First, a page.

Trifles also make me think of Adrienne Rich’s early poem “Aunt Jennifer’s Tigers.” The elderly Aunt Jennifer has spent her adult life being “mastered” by her husband. His ring – that is, her wedding band – weighs heavy on her hand. But that weight doesn’t stop her from creating scenes of liberation, power, and strength in her needlepoint. In her tapestry, Aunt Jennifer depicts tigers – “prancing, proud and unafraid.” There’s a story there, Rich seems to say, a sign for those who are adept enough to read it.

Finally, Trifles reminds me of African American women quilters who sewed into their quilts messages about the underground railroad. The classic study of these quilts is Hidden in Plain View: A Secret Story of Quilts and the Underground Railroad. Something seemingly so simply and utilitarian as a quilt has the power to be subversive. As Alice Walker notes in her landmark essay “In Search of Our Mothers’ Gardens,” women’s creativity – and the clues it provides to women’s lives – can be found everywhere if one simply knows where to look. Quilts, gardens, kitchens – “just” women’s work – can illuminate the secrets of women’s lives.

One thing’s for sure: Glaspell’s work deserves more attention. Oxford University Press published Linda Ben-Zvi’s biography of Glaspell in 2005, and both Trifles and “A Jury of Her Peers” are widely anthologized and frequently taught in classrooms across the country. You can read both the play and the story online, and an inexpensive edition of the two works is available in hard copy.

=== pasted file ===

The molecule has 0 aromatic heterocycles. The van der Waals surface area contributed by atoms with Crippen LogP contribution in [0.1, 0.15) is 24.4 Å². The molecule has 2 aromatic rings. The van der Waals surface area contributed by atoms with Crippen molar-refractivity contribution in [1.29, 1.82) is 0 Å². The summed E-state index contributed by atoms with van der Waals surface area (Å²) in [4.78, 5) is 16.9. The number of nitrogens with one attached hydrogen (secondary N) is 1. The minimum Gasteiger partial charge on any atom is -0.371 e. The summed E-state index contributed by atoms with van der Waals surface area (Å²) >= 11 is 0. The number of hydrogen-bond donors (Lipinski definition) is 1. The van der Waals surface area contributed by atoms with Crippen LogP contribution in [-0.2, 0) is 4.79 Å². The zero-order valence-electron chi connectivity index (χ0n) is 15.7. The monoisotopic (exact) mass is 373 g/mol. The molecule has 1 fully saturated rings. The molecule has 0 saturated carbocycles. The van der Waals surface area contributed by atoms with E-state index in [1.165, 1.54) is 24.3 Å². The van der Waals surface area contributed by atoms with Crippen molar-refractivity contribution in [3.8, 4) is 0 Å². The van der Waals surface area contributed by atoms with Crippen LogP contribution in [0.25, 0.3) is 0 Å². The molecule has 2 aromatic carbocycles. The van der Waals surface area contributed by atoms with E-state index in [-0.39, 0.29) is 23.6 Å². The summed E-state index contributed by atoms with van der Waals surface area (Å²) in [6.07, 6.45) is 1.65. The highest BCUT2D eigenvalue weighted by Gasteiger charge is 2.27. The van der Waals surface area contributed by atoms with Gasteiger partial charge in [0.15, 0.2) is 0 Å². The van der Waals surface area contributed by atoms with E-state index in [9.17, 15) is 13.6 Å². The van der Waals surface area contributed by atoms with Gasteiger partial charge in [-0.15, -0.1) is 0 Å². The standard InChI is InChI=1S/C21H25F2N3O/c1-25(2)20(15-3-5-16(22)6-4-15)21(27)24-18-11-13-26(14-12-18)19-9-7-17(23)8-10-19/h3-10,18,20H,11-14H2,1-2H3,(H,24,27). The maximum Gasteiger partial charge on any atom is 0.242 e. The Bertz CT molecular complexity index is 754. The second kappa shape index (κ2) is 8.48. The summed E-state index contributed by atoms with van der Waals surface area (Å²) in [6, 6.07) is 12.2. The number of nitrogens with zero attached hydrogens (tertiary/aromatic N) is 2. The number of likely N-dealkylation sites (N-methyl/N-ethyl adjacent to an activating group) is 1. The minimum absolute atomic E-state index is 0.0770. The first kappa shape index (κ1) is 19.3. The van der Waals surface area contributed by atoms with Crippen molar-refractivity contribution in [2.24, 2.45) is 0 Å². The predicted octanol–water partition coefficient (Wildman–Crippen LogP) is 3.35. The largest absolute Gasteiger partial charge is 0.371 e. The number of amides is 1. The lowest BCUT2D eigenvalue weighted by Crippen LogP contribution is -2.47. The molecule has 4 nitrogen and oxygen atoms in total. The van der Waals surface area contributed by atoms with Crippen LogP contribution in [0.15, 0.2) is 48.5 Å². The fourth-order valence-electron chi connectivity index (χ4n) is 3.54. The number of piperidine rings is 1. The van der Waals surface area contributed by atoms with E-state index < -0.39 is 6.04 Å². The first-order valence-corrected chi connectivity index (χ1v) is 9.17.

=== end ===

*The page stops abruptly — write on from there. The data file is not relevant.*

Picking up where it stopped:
If you want to join me in learning more about Glaspell, visit the website of the International Susan Glaspell Society. They even offer a timeline of Glaspell’s writing of Trifles. And to learn about Glaspell’s most enduring legacy, the Provincetown Players, visit the Provincetown Playhouse website, dedicated to preserving the history of this truly revolutionary theater.

Listen:Listen as I read Susan Glaspell’s short story “A Jury of Her Peers” in its entirety.

Image Credit: Susan Glaspell in 1894, public domain,





  1. Bonnie Burrows says:

    Listening to you read this story took me back to childhood days when I listened to stories on the radio, a treasured memory. This story was very timely for me as today was my knot-quilting day at church-we tied or knotted five quilts. Good writers capture so many things that speak to us, one I picked up on was one of the ladies regretting she had not visited her lonely neighbor, just stayed too busy. Thank you for sharing again. I have my copy of “A Southern Weave of Women” and will read your comments to add to the the story I just enjoyed. Bonnie

  2. Jan Bills says:

    Sure appreciate Glaspell’s writing, her understanding of women’s lives. Appreciated, too, hearing you read this, Linda. Will be looking into my copy of “A Southern Weave of Women” today.